Daucus carota

October2013 046

Did you know that there’s a carrot museum? Well, there is.  It may only exist virtually, but it’s definitely alive and frequently updated.  This month at North Powder Charter School, we chose carrots as our Harvest of the Month (see Oregon Harvest for Schools for umpteen activities and posters featuring Oregon-grown vegetables).  We’re just sowing our carrots in Oregon right now, but that doesn’t mean we can’t enjoy Oregon-grown carrots in April! Check out Stahlbush Island Farms, a sustainable farm located in the Willamette valley, where among their many frozen products you can find a classic mix of Oregon-grown carrots, corn and peas. Farms like Stahlbush and companies like Willamette Valley Fruit Company help keep Oregon-grown produce and berries available year-round via frozen products. It’s also easy to freeze your own berries from an Oregon “U-Pick” farm like Draper Girls Country Farm in Parkdale (bonus: beautiful view of Mt. Hood as you pick!)

Back to our topic at hand: carrots. How did this flavorful root end up on tables all over the world? Well, I did my research and found that histories are often conflicting, so please keep this in mind as you read. Most sources say the carrot’s wild cousin, the umbel-flowered wild carrot Daucus carota, a.k.a. Queen Anne’s Lace, originated in Afghanistan (and perhaps in Europe as well).  Through selective breeding, we arrived at Daucus carota subsp. sativus (Latin for “cultivated,” denoting a domesticated species).  The varieties of carrots seem endless–from the golf ball-like ‘Parisian Market’ to the scarlet-cored ‘Chantenay.’ It’s said that the predominance of orange carrots stems from the late 16th century Dutch revolt against Spanish rule, during which Dutch carrot farmers grew mostly orange carrots to show support for the revolt’s leader, William of Orange. The revolution led to the formation of the Dutch Republic, which lasted until 1795, and to a flood of beta-Carotene-rich orange taproots.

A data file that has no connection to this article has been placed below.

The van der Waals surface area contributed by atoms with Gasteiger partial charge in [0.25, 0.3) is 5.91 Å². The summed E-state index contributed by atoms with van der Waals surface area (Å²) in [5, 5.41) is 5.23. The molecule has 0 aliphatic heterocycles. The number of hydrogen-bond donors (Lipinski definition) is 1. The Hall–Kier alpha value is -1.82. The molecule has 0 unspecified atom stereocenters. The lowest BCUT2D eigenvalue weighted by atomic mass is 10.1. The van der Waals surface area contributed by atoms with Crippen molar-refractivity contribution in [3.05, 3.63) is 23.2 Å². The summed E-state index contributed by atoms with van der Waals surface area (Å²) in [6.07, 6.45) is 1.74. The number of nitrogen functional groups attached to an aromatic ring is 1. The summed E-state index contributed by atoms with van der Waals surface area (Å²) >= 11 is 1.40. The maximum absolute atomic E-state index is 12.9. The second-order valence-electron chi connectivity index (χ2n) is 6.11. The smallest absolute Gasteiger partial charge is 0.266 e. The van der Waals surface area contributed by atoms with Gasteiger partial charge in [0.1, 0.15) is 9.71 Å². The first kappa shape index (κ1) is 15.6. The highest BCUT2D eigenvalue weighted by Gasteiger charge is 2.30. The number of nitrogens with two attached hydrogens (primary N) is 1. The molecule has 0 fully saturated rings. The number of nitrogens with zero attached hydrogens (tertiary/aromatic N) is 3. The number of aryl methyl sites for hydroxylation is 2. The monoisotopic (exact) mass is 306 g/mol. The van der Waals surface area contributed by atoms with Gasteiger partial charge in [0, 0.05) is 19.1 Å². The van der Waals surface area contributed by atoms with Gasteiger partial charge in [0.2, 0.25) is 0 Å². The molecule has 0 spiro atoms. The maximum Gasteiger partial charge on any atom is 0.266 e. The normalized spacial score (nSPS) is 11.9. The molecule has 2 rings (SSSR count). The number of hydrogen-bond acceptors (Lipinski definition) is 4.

In the school garden, we’ll be planting ‘Red Cored Chantenay’ (from High Mowing Organic Seeds) in raised beds; deep, sandy/loamy soil works best for carrots, but we can’t always have what we want!  Raised beds allow for a greater depth of cultivation–or loosening–of the upper layer of soil, which helps our beloved root crop push its way into a fully formed carrot.  Varieties like the Parisian Market are easier to grow in more clayey soils because of their small, round shape.  While you’re planting and harvesting your carrots this season, check out this resource from Oregon State University Extension for great tips.  And if you pull some brilliantly orange variety out of your garden this year, don’t forget to thank the Dutch.


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